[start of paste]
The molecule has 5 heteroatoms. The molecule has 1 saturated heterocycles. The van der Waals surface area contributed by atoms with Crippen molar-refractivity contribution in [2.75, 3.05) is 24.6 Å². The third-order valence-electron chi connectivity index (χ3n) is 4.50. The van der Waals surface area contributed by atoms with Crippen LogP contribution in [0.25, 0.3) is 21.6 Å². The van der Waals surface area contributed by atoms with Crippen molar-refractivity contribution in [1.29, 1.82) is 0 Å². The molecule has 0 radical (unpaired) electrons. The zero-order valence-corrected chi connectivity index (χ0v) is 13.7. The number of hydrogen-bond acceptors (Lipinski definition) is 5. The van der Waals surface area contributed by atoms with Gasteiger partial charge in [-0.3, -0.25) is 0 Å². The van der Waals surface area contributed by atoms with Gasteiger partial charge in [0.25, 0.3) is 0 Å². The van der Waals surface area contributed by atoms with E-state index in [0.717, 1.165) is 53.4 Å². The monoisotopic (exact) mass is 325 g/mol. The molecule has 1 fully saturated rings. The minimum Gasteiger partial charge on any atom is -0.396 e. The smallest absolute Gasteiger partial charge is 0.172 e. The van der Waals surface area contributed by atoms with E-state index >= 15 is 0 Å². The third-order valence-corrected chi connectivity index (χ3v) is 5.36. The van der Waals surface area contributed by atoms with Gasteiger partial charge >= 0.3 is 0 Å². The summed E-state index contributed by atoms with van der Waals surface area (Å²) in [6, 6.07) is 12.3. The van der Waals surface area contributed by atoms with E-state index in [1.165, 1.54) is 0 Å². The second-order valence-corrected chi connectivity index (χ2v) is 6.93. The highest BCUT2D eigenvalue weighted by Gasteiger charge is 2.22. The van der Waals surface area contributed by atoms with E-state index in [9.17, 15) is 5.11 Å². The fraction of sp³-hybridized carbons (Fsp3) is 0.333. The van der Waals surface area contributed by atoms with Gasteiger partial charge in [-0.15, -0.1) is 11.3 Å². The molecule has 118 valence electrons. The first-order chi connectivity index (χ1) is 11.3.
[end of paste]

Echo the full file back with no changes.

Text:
The molecule has 5 heteroatoms. The molecule has 1 saturated heterocycles. The van der Waals surface area contributed by atoms with Crippen molar-refractivity contribution in [2.75, 3.05) is 24.6 Å². The third-order valence-electron chi connectivity index (χ3n) is 4.50. The van der Waals surface area contributed by atoms with Crippen LogP contribution in [0.25, 0.3) is 21.6 Å². The van der Waals surface area contributed by atoms with Crippen molar-refractivity contribution in [1.29, 1.82) is 0 Å². The molecule has 0 radical (unpaired) electrons. The zero-order valence-corrected chi connectivity index (χ0v) is 13.7. The number of hydrogen-bond acceptors (Lipinski definition) is 5. The van der Waals surface area contributed by atoms with Gasteiger partial charge in [-0.3, -0.25) is 0 Å². The van der Waals surface area contributed by atoms with Gasteiger partial charge in [0.25, 0.3) is 0 Å². The van der Waals surface area contributed by atoms with E-state index in [0.717, 1.165) is 53.4 Å². The monoisotopic (exact) mass is 325 g/mol. The molecule has 1 fully saturated rings. The minimum Gasteiger partial charge on any atom is -0.396 e. The smallest absolute Gasteiger partial charge is 0.172 e. The van der Waals surface area contributed by atoms with E-state index >= 15 is 0 Å². The third-order valence-corrected chi connectivity index (χ3v) is 5.36. The van der Waals surface area contributed by atoms with Gasteiger partial charge >= 0.3 is 0 Å². The summed E-state index contributed by atoms with van der Waals surface area (Å²) in [6, 6.07) is 12.3. The van der Waals surface area contributed by atoms with E-state index in [1.165, 1.54) is 0 Å². The second-order valence-corrected chi connectivity index (χ2v) is 6.93. The highest BCUT2D eigenvalue weighted by Gasteiger charge is 2.22. The van der Waals surface area contributed by atoms with E-state index in [9.17, 15) is 5.11 Å². The fraction of sp³-hybridized carbons (Fsp3) is 0.333. The van der Waals surface area contributed by atoms with Gasteiger partial charge in [-0.15, -0.1) is 11.3 Å². The molecule has 118 valence electrons. The first-order chi connectivity index (χ1) is 11.3.